Drink Tanks Corporation sued GrowlerWerks, Inc. last November for patent infringement based on its sale of growlers, including the uKeg 64 product shown below. Earlier this year, the case was transferred from Delaware to Oregon district court. On June 2, 2016, GrowlerWerks took the fight to the U.S. Patent and Trademark Office (PTO) by filing a petition for Inter Partes Review (IPR) seeking to cancel each claim of Drink Tanks’ beer growler patent due to prior art.
GrowlerWerks requested a stay of the litigation based on the IPR filing. On July 15, 2016, Judge Simon denied GrowlerWerks request as premature because the PTO had not yet decided whether to proceed with the IPR.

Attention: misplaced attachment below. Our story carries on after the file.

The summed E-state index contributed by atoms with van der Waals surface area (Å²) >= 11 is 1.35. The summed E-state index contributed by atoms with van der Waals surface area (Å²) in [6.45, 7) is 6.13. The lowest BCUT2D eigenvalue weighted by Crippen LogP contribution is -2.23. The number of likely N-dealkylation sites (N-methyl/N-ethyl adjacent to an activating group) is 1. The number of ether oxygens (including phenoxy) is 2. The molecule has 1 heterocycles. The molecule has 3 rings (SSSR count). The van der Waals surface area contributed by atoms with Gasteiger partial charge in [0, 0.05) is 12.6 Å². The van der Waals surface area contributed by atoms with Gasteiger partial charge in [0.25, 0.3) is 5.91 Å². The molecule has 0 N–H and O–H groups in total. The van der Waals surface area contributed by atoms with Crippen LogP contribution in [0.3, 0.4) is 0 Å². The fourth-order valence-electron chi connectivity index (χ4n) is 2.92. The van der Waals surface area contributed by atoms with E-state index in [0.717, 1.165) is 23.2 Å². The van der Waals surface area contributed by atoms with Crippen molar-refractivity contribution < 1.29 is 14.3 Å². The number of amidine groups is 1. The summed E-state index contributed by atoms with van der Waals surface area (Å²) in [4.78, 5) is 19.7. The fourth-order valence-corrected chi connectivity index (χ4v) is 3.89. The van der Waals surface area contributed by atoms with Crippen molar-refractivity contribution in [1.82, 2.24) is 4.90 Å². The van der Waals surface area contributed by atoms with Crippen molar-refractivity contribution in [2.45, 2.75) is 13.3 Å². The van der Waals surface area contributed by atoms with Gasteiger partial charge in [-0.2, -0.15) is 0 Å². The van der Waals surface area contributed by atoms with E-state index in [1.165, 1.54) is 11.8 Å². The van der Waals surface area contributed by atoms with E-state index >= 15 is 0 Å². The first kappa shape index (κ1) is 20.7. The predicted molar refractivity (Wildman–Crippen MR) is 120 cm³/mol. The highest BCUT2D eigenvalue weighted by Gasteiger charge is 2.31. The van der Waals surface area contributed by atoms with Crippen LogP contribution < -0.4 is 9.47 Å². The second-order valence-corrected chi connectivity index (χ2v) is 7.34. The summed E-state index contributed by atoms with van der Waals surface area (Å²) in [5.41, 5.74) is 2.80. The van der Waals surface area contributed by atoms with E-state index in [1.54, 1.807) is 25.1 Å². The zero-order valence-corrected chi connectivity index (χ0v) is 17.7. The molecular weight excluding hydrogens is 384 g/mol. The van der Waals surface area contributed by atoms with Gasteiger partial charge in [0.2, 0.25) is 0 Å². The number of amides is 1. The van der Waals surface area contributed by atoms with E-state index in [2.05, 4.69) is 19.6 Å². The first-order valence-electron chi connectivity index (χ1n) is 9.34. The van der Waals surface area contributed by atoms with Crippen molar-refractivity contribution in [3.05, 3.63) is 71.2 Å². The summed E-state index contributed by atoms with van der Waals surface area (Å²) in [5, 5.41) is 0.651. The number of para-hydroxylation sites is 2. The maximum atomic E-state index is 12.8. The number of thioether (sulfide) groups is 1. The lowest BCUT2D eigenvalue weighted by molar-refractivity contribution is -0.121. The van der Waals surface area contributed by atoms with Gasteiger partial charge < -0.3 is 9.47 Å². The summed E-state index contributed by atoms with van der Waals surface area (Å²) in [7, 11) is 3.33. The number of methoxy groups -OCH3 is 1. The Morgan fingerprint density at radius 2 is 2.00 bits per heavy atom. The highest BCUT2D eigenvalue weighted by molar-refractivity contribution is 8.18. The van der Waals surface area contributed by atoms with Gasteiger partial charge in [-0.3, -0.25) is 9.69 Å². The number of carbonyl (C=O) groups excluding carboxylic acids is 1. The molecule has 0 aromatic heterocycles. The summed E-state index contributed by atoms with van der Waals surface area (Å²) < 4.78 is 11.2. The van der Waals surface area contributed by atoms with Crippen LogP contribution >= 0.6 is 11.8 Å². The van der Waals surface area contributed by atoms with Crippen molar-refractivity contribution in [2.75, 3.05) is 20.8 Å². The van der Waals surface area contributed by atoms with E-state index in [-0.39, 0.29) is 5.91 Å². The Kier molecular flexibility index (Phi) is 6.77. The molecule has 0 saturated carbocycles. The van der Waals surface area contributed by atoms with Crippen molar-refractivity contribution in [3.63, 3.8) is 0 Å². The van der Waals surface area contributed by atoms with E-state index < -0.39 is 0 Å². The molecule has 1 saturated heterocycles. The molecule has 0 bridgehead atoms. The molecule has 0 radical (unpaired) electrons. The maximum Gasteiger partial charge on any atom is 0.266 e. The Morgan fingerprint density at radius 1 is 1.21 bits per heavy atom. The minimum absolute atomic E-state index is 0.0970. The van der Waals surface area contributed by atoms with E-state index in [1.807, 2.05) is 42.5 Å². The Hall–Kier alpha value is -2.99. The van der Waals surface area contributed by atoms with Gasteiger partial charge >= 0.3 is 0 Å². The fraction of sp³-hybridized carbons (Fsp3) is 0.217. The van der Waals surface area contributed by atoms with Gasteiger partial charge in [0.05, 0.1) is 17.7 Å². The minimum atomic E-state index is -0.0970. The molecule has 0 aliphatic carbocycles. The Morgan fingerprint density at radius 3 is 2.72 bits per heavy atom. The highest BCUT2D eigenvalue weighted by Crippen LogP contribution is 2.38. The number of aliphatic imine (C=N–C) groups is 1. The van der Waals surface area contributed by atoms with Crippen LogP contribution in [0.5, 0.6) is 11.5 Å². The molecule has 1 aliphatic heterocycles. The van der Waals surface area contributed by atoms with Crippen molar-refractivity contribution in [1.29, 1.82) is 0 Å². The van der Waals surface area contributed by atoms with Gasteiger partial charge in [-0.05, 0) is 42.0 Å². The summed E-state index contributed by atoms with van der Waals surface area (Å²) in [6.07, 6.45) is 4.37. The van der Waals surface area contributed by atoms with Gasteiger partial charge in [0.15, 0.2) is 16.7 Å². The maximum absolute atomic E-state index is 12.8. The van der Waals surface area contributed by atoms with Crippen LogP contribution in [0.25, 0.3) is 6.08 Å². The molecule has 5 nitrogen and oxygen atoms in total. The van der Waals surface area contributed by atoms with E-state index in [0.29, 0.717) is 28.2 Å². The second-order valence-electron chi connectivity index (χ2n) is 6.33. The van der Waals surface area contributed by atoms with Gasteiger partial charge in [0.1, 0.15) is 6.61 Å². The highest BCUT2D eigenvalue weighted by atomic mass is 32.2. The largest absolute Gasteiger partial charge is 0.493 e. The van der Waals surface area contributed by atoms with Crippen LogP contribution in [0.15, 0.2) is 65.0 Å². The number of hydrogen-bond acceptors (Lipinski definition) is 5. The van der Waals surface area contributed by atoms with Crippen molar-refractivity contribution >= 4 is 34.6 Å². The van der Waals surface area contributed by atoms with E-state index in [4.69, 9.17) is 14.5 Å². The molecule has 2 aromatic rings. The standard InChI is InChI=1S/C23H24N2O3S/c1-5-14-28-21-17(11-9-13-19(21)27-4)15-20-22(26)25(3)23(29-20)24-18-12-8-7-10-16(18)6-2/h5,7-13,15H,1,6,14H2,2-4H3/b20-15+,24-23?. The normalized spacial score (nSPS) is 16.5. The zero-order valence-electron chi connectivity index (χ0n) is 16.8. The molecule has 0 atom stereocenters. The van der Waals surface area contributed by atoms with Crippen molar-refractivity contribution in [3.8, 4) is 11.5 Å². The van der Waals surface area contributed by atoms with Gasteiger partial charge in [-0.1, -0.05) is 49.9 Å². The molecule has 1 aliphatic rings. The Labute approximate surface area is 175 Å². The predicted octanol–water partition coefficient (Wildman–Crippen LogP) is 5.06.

“GrowlerWerks petition sheds little light on the potential scope of the IPR, and the Court will not base its stay decision on speculation about what the PTO may or may not do. Until the PTO institutes IPR, the Court cannot say that a stay will lead to the simplification of issues in this case. The PTO could grant review of one, several, all or none of the ’670 patent claims. The Court also finds persuasive the reasoning of courts that deny motions to stay without prejudice before the PTO has granted IPR.” – July 15, 2016, Opinion and Order, p. 10.
Such denials are not uncommon before institution, especially when the merits of the IPR petition are not immediately clear from the petition itself or are not specifically addressed in the motion for a stay of the litigation. For now at least, the battle between Drink Tanks and GrowlerWerks will continue on both fronts—at the district court and at the PTO.